Ever since I acquired my new Fuji X100v I have wanted to experiment, or to use a better expression – play with colour! I have to say the combination of the camera and processing the images in Capture One Pro has been quite liberating.
Don’t get me wrong my first love is monochrome and probably always will be, but exploring the world of colour is another avenue I have always wanted to follow and now I feel in a position to do so.
It’s not just the camera and software combination, but a feeling that in these times of Coronavirus and Lock-down across large parts of the world, including my home country, we all need a little good cheer to brighten our day. I am the first to admit my black and white photographs can be a little sombre, even melancholy. They may reflect the times we are living through but what better than some colour and lovely early morning light to warm the soul.
These three images were taken this morning on our daily walk with the dog. It turned out to be some of the best light of the day. How fortunate we are that we can reach such a beautiful place from our front door, take photographs and then share them with others from the comfort of home.
Keep well and stay safe wherever you are.
In this post I thought it might interest those who read my blog to illustrate my approach to capturing a well known landmark and how I come to make a few images which become my take on a much photographed location.
One such famous landmark is St Catherine’s Chapel on the outskirts of Abbotsbury in Dorset. Perched high on a hill overlooking the Jurassic coastline it is very visible from the surrounding hills. The colour image is arguably the ‘straight’ picture postcard shot. A perfectly pleasing image, technically sound, but nothing out of the ordinary.
Convert the same image into black and white, and after a little processing in Lightroom and Silver Efex (my go to software for mono work) and the Chapel instantly has a more dramatic appearance. In my opinion still nothing special, but the sky is more a feature of the shot.
The third shot and a very different composition, this time a portrait. The wispy clouds above the chapel are all important but somehow I still don’t think it is the best shot in this sequence.
Finally, I moved in much closer to the chapel using a wide angle lens. As a consequence the building now dominates the frame and the converging lines of the buttresses give a sense of height and mass. This is complemented by the clouds which are a wonderful backdrop to the harsh lines and solid golden buff limestone structure of the chapel itself. The surrounding landscape has been excluded, so this image no longer provides a sense of place, but as a photograph it’s my favourite of the four. Would it be your choice as well? Certainly the most dramatic, and no longer the picture postcard view which I am always keen to avoid if at all possible.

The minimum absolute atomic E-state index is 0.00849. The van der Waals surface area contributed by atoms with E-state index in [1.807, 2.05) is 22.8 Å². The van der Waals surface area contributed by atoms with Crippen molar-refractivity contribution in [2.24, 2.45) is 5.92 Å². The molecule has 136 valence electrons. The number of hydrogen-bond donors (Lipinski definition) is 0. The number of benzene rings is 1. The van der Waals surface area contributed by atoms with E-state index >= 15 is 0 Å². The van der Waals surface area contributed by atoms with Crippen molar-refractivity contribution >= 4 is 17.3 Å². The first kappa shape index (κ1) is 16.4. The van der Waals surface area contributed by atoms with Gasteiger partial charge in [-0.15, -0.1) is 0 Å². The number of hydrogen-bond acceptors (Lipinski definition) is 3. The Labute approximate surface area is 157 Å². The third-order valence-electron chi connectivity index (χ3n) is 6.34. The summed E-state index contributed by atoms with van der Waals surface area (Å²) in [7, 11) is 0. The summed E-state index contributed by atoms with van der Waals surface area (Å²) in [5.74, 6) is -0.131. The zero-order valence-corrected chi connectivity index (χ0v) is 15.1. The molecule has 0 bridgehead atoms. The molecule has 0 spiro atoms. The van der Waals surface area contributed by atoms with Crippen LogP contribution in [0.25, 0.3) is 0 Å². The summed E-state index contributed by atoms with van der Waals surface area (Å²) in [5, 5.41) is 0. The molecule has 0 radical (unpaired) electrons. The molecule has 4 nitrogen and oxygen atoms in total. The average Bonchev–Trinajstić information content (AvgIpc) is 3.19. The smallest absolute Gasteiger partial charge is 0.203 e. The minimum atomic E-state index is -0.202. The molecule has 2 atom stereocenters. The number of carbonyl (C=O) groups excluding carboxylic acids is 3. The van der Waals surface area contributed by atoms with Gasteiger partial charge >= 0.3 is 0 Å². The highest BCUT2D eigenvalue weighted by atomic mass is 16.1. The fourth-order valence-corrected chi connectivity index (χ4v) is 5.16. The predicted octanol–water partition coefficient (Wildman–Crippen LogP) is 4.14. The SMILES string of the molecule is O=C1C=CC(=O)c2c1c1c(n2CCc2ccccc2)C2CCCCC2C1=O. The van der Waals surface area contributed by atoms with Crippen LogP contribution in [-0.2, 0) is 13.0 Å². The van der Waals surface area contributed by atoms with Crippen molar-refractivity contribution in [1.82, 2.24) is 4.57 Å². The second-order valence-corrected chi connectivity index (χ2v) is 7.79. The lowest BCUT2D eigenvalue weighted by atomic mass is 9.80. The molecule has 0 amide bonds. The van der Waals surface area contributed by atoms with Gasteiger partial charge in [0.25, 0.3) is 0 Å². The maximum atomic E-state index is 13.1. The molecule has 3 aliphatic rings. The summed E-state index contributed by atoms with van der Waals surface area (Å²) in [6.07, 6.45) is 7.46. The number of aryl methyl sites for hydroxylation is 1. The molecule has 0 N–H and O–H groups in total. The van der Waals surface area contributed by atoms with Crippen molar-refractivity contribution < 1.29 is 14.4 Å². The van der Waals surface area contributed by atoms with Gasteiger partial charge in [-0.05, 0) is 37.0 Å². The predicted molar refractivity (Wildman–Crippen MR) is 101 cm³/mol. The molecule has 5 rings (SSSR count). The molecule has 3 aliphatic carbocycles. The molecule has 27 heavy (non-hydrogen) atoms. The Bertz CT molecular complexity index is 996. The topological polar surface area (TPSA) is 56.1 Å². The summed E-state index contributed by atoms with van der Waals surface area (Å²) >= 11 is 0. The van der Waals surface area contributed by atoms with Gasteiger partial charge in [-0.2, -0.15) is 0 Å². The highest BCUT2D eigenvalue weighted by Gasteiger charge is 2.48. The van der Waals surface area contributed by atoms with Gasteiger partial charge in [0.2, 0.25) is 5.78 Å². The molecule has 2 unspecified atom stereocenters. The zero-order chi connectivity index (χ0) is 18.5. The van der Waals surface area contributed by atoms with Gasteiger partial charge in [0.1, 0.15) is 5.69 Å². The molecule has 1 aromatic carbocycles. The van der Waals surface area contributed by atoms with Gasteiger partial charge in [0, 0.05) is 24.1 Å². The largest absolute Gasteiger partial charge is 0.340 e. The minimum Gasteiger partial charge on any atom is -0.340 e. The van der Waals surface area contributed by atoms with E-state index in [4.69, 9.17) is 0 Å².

The chapel is thought to have been built in the late 14th Century by the monks of nearby Abbotsbury Abbey. It was used as a place of pilgrimage; its isolated setting allowing monks to withdraw from the monastery during Lent for private prayer and meditation. As it can be seen from the sea it would also have served as a beacon after the Dissolution.
Do click on any of the images to view a larger version.
In the past couple of months I have been making more use of my Instagram account (@arfrost) and on it my profile reads – ‘A monochrome photographer with occasional colour lapses’. I think this sums up my approach to photography rather well, and this post is just that, a lapse into colour.
For many landscape photographers the ‘Golden Hour’ at the beginning or at the end of the day is one of the most popular times to be out with a camera. This set of images demonstrates rather well the reason why it can be a magical experience. The colour of the light is constantly changing and arguably the longer you wait, the greater the reward is likely to be.
All of these images were taken from more or less the same position, looking out over Whitesands Bay in Pembrokeshire back in February this year. The first frame was taken at 17.10hrs and the last at just before 18.00hrs, a difference of just 50 minutes.
As well as the glorious colour palettes the inclusion of people and in some cases their dogs as well, adds human interest to three of the five images, which appeals to me.
If you happen to find yourself in a wonderful location when the day is drawing to a close, and assuming you have the time to sit or stand and just wait; then there is no greater pleasure than to enjoy the ‘Golden Hour’. Whether you have a camera with you or not, the experience is hard to beat.
Irrespective of whether or not you are a regular church goer, the flowers arrangements on display this Easter at Fishbourne Church, near Chichester, were simply quite beautiful. The way in which flowers have been chosen to complement the images depicting ‘The Stations of The Cross’ is thoughtful and artistic. The hard work by a handful of people has to be admired.
Do click on one of the images to view a larger version, and then scroll through all the photographs in the lightbox.